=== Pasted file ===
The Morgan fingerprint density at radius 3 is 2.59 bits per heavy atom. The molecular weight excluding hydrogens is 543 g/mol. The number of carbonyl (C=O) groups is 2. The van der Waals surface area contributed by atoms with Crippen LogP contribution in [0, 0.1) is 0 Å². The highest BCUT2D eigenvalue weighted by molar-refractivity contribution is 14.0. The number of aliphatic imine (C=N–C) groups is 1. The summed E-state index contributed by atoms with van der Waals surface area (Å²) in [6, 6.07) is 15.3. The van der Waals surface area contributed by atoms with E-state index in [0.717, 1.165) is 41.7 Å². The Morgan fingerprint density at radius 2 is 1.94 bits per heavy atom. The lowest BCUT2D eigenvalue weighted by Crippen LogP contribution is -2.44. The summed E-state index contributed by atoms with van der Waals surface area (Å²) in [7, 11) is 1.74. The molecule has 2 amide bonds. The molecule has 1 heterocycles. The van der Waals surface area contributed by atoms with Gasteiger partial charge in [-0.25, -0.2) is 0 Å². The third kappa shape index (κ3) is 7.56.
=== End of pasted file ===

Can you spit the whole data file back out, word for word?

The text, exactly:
The Morgan fingerprint density at radius 3 is 2.59 bits per heavy atom. The molecular weight excluding hydrogens is 543 g/mol. The number of carbonyl (C=O) groups is 2. The van der Waals surface area contributed by atoms with Crippen LogP contribution in [0, 0.1) is 0 Å². The highest BCUT2D eigenvalue weighted by molar-refractivity contribution is 14.0. The number of aliphatic imine (C=N–C) groups is 1. The summed E-state index contributed by atoms with van der Waals surface area (Å²) in [6, 6.07) is 15.3. The van der Waals surface area contributed by atoms with E-state index in [0.717, 1.165) is 41.7 Å². The Morgan fingerprint density at radius 2 is 1.94 bits per heavy atom. The lowest BCUT2D eigenvalue weighted by Crippen LogP contribution is -2.44. The summed E-state index contributed by atoms with van der Waals surface area (Å²) in [7, 11) is 1.74. The molecule has 2 amide bonds. The molecule has 1 heterocycles. The van der Waals surface area contributed by atoms with Gasteiger partial charge in [-0.25, -0.2) is 0 Å². The third kappa shape index (κ3) is 7.56.